In Inslee's campaign announcement he came out strong with a pro-business pitch. He said, essentially, that he would do just about anything to keep and attract business and jobs for Washington, indicating a full willingness to engage in dog-eat-dog competition with other states. He also made the suggestion that small slice of state workers pension funds could be invested in innovative local start-ups, a somewhat surprising stance for a Democrat who doesn't want to see Social Security privatized. (McKenna has already pooh-poohed the idea.) Isn't part of the argument against privatization to protect pensions from Wall Street and high-risk ventures?

Still, it's an important statement to funders that Inslee is a pro-business Democrat. He's also said he opposes the income tax, and while he hasn't ruled out closing loopholes, so far there is no populist emphasis on eliminating subsidies or tax favors for big businesses. Indeed, if you're going to compete for business with other states, these are the tools in your arsenal. They're how you "wheedle and cajole."

The reason for these counter-type declarations is to get people to take another look at the candidates beyond the labels because success will lie in snagging as many independents as possible. The race will come down to how well Inslee and McKenna do in Pugetopolis' populous counties, and where swing voters go. King, Pierce, Kitsap and Snohomish counties will be key, as will vote margins. McKenna would like to do, at the very worst worst, at least a 134 votes better than Dino Rossi did in 2004.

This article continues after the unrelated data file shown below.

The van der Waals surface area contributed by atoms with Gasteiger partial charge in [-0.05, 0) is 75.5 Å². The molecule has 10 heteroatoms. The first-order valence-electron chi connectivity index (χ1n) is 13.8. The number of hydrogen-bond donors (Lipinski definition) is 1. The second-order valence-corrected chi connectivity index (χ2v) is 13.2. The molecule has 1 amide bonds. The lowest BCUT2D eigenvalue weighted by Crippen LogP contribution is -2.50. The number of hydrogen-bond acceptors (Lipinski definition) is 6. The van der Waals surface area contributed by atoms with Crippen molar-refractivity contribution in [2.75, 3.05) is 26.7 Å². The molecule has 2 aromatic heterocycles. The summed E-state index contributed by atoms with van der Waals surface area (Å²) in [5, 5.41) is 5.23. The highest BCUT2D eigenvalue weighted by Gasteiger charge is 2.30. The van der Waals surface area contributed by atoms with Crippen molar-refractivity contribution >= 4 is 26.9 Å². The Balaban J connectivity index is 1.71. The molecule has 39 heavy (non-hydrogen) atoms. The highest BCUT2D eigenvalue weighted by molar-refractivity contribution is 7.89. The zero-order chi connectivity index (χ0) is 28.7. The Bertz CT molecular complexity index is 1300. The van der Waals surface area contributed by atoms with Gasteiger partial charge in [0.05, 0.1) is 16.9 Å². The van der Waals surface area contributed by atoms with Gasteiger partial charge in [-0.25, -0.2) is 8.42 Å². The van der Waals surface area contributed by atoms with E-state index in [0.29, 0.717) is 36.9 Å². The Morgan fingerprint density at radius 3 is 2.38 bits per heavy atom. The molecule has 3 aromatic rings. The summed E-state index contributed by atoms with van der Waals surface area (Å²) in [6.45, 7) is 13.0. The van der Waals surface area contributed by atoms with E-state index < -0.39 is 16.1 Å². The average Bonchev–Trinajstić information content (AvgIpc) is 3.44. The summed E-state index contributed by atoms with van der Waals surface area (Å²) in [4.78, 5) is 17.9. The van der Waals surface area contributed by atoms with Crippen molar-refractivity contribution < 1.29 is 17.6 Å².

Inslee, who has the rare distinction of having served in Congress representing both sides of the Cascade Curtain, has at least some chance of picking up votes in central Washington and doing well in Spokane and Whitman counties. Unlike many gubernatorial candidates, he's not an utter stranger to the issues and landscape of Eastern Washington. He even served in the state house representing the Yakima area.


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Comments:

Posted Wed, Jul 6, 8:21 a.m. Inappropriate

During his last campaign, Jay Inslee took money from:

Agua Caliente Band of Cahuilla Indians; Palm Springs CA
Cow Creek Band of Umpqua Indians; Roseburg, OR
Jamestown S'Klallam Tribe; Sequim, WA
Lummi Nation; Bellingham, WA
Mashantucket Pequot Tribe; Mashantucket, CT
Mississippi Band of Choctaw Indians; Philadelphia, MS
Morongo Band of Mission Indians; Cabazon, CA
NIGA Sovereignty PAC; Washington D.C.
Pechanga Band of Mission Indians; Temecula, CA